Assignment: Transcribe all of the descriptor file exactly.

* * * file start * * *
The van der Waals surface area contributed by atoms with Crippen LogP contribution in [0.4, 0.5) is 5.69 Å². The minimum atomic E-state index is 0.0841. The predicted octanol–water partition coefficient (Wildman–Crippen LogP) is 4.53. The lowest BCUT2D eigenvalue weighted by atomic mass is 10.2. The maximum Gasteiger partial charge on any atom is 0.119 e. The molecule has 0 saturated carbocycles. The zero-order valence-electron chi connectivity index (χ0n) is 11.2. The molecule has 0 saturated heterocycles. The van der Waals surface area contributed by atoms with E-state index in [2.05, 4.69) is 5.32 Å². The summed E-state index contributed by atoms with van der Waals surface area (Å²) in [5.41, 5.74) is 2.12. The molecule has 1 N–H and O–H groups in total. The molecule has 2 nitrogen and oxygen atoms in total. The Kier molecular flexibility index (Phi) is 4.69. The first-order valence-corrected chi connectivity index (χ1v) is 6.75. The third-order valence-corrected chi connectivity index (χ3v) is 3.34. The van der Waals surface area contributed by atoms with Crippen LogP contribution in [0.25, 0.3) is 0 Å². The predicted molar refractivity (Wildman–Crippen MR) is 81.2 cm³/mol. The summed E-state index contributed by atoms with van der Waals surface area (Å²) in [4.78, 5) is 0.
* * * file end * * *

The van der Waals surface area contributed by atoms with Crippen LogP contribution in [0.4, 0.5) is 5.69 Å². The minimum atomic E-state index is 0.0841. The predicted octanol–water partition coefficient (Wildman–Crippen LogP) is 4.53. The lowest BCUT2D eigenvalue weighted by atomic mass is 10.2. The maximum Gasteiger partial charge on any atom is 0.119 e. The molecule has 0 saturated carbocycles. The zero-order valence-electron chi connectivity index (χ0n) is 11.2. The molecule has 0 saturated heterocycles. The van der Waals surface area contributed by atoms with E-state index in [2.05, 4.69) is 5.32 Å². The summed E-state index contributed by atoms with van der Waals surface area (Å²) in [5.41, 5.74) is 2.12. The molecule has 1 N–H and O–H groups in total. The molecule has 2 nitrogen and oxygen atoms in total. The Kier molecular flexibility index (Phi) is 4.69. The first-order valence-corrected chi connectivity index (χ1v) is 6.75. The third-order valence-corrected chi connectivity index (χ3v) is 3.34. The van der Waals surface area contributed by atoms with Crippen LogP contribution in [0.25, 0.3) is 0 Å². The predicted molar refractivity (Wildman–Crippen MR) is 81.2 cm³/mol. The summed E-state index contributed by atoms with van der Waals surface area (Å²) in [4.78, 5) is 0.